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Comment: Re:Good luck with that... (Score 1) 53

by MightyMartian (#48647159) Attached to: US Seeks China's Help Against North Korean Cyberattacks

I don't think NK is a satellite state in the usual sense of the word. China certainly shields NK, but its reasoning isn't always clear. NK does act as a major counterbalance to US interests (Japan, South Kore and Taiwan). At the same time, NK seems extremely suspicious of China and some believe that at least part of the reason for the latest purge was to cut out members of the regime with too close a ties to China.

Comment: Re:Plastic socket wrench? (Score 1) 115

by Rei (#48646431) Attached to: NASA 'Emails' a Socket Wrench To the ISS

They're saying that it won't break because that's not the purpose here. The description of the experiment is:

In addition to safely integrating into the Microgravity Science Glovebox (MSG), the 3D Print requirements include the production of a 3D multi-layer object(s) that generate data (operational parameters, dimensional control, mechanical properties) to enhance understanding of the 3D printing process in space. Thus, some of the prints were selected to provide information on the tensile, flexure, compressional, and torque strength of the printed materials and objects. Coupons to demonstrate tensile, flexure, and compressional strength were chosen from the American Society for Testing and Materials (ASTM) standards. Multiple copies of these coupons are planned for printing to obtain knowledge of strength variance and the implications of feedstock age. Each printed part is compared to a duplicate part printed on Earth. These parts are compared in dimensions, layer thickness, layer adhesion, relative strength, and relative flexibility. Data obtained in the comparison of Earth- and space-based printing are used to refine Earth-based 3D printing technologies for terrestrial and space-based applications.

The description is not "Print out a wrench so that crew members can change a rusty lug bolt". And yes, also from the description page, they include direct metal printing as part of their list of ultimate goals with 3d printing in space research.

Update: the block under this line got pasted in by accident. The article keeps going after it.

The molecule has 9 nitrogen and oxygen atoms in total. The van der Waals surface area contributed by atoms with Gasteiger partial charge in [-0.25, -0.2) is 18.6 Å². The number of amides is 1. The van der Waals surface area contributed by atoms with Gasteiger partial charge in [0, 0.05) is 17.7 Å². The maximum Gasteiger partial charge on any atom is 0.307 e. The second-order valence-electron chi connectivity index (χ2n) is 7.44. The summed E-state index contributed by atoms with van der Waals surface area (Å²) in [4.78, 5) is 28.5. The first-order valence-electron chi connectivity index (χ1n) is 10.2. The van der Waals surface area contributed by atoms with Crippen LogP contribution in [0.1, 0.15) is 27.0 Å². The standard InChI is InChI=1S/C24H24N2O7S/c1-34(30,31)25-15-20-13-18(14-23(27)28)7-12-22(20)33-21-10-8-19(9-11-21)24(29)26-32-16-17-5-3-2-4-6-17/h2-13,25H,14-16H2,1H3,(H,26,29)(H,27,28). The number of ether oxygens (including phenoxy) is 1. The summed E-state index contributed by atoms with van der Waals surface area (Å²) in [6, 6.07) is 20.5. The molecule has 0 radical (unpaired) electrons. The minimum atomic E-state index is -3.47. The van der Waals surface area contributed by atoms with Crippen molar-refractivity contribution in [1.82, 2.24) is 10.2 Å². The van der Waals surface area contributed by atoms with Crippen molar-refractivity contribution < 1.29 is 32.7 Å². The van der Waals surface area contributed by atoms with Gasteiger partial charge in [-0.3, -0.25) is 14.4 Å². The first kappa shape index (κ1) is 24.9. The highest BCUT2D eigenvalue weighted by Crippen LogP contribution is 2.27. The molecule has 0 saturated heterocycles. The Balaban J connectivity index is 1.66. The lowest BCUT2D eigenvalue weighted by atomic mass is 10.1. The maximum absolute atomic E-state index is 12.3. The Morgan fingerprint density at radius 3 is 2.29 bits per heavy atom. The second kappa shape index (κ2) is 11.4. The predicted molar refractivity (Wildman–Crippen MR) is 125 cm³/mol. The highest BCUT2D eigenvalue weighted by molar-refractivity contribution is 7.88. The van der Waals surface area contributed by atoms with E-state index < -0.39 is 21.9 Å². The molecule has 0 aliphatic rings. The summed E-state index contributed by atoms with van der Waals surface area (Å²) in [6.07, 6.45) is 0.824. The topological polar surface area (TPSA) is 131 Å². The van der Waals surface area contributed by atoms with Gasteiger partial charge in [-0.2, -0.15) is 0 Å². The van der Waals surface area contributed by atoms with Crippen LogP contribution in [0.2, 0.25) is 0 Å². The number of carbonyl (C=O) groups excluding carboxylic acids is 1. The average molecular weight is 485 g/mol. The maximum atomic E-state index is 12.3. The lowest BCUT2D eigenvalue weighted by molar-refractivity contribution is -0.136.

Comment: Re:My sockets are made of high quality steel (Score 1) 115

by Rei (#48646403) Attached to: NASA 'Emails' a Socket Wrench To the ISS

Indeed. 3d printing is not going to be suitable for mass production, for keeping a whole colony supplied in bulk components.** But for small specialty parts, it seems like an obvious answer to that piece of the equation. As the tech advances, it's just going to get more and more capable. I'm personally looking much forward to seeing whether a 3d printer that works based on thermal spraying would work out - then your production material choice would be almost limitless, pretty much any powder or small fibers you can think of that can be made to merge with the substrate through any custom combination of either temperature or velocity, and your balance between deposition rate and precision could be chosen just by rotating through nozzles of different sizes, none of the feed mechanism or material storage or anything. Your same printer could even paint, coat, sandblast, or pretty much any other post treatment on its own.

** Concerning not being able to use 3d printing for mass manufacturing: That is, assuming 3d printing as we think of it today, printing a voxel at a time. However, if you made a custom programmable 3d *molder*, where it forms a cavity of a programmable shape, that could be a different story - then you're approaching true mass production potential. Custom programmable stamping tools and other manufacturing processes could also be developed.